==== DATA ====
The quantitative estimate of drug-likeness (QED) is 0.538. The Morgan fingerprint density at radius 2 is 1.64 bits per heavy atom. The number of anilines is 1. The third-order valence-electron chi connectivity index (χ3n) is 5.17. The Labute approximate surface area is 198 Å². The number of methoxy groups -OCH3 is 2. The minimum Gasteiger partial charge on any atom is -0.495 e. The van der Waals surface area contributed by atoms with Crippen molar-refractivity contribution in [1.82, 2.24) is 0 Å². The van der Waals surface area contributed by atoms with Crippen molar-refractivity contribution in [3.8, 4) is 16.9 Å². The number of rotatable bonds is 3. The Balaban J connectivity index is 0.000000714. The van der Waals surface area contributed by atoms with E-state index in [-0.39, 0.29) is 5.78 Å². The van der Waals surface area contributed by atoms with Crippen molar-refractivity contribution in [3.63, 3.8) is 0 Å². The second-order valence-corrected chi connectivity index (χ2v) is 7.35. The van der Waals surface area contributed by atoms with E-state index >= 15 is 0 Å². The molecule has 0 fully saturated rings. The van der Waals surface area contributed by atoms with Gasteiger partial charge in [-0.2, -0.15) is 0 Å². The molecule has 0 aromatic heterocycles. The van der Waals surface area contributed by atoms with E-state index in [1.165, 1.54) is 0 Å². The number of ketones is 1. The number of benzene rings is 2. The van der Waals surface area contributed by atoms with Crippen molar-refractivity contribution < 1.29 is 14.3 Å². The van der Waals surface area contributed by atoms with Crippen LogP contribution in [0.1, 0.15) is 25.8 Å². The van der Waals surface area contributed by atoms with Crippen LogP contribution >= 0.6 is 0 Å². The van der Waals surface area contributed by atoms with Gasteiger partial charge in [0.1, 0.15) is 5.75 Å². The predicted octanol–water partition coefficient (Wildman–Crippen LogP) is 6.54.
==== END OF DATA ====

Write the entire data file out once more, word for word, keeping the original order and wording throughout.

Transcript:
The quantitative estimate of drug-likeness (QED) is 0.538. The Morgan fingerprint density at radius 2 is 1.64 bits per heavy atom. The number of anilines is 1. The third-order valence-electron chi connectivity index (χ3n) is 5.17. The Labute approximate surface area is 198 Å². The number of methoxy groups -OCH3 is 2. The minimum Gasteiger partial charge on any atom is -0.495 e. The van der Waals surface area contributed by atoms with Crippen molar-refractivity contribution in [1.82, 2.24) is 0 Å². The van der Waals surface area contributed by atoms with Crippen molar-refractivity contribution in [3.8, 4) is 16.9 Å². The number of rotatable bonds is 3. The Balaban J connectivity index is 0.000000714. The van der Waals surface area contributed by atoms with E-state index in [-0.39, 0.29) is 5.78 Å². The van der Waals surface area contributed by atoms with Crippen molar-refractivity contribution in [3.63, 3.8) is 0 Å². The second-order valence-corrected chi connectivity index (χ2v) is 7.35. The van der Waals surface area contributed by atoms with E-state index >= 15 is 0 Å². The molecule has 0 fully saturated rings. The van der Waals surface area contributed by atoms with Gasteiger partial charge in [-0.2, -0.15) is 0 Å². The molecule has 0 aromatic heterocycles. The van der Waals surface area contributed by atoms with E-state index in [1.165, 1.54) is 0 Å². The number of ketones is 1. The number of benzene rings is 2. The van der Waals surface area contributed by atoms with Crippen molar-refractivity contribution < 1.29 is 14.3 Å². The van der Waals surface area contributed by atoms with Crippen LogP contribution in [0.1, 0.15) is 25.8 Å². The van der Waals surface area contributed by atoms with Crippen LogP contribution >= 0.6 is 0 Å². The van der Waals surface area contributed by atoms with Gasteiger partial charge in [0.1, 0.15) is 5.75 Å². The predicted octanol–water partition coefficient (Wildman–Crippen LogP) is 6.54.